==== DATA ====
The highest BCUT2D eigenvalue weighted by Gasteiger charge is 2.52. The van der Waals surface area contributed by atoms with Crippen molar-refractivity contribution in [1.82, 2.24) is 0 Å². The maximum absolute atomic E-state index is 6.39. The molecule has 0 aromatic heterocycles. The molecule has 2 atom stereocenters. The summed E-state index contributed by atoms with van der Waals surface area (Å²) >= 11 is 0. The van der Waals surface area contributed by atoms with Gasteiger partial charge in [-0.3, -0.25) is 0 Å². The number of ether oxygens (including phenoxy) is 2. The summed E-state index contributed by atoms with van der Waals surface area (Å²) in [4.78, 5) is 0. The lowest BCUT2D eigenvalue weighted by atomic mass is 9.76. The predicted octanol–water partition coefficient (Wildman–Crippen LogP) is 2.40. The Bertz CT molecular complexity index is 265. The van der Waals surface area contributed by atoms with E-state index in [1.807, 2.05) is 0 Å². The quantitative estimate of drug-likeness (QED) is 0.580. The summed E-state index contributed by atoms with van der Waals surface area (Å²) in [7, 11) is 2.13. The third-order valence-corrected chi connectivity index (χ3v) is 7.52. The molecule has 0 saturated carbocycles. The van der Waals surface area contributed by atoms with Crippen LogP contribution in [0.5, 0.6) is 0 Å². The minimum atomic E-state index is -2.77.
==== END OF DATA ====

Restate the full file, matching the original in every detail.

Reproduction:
The highest BCUT2D eigenvalue weighted by Gasteiger charge is 2.52. The van der Waals surface area contributed by atoms with Crippen molar-refractivity contribution in [1.82, 2.24) is 0 Å². The maximum absolute atomic E-state index is 6.39. The molecule has 0 aromatic heterocycles. The molecule has 2 atom stereocenters. The summed E-state index contributed by atoms with van der Waals surface area (Å²) >= 11 is 0. The van der Waals surface area contributed by atoms with Gasteiger partial charge in [-0.3, -0.25) is 0 Å². The number of ether oxygens (including phenoxy) is 2. The summed E-state index contributed by atoms with van der Waals surface area (Å²) in [4.78, 5) is 0. The lowest BCUT2D eigenvalue weighted by atomic mass is 9.76. The predicted octanol–water partition coefficient (Wildman–Crippen LogP) is 2.40. The Bertz CT molecular complexity index is 265. The van der Waals surface area contributed by atoms with E-state index in [1.807, 2.05) is 0 Å². The quantitative estimate of drug-likeness (QED) is 0.580. The summed E-state index contributed by atoms with van der Waals surface area (Å²) in [7, 11) is 2.13. The third-order valence-corrected chi connectivity index (χ3v) is 7.52. The molecule has 0 saturated carbocycles. The van der Waals surface area contributed by atoms with Crippen LogP contribution in [0.5, 0.6) is 0 Å². The minimum atomic E-state index is -2.77.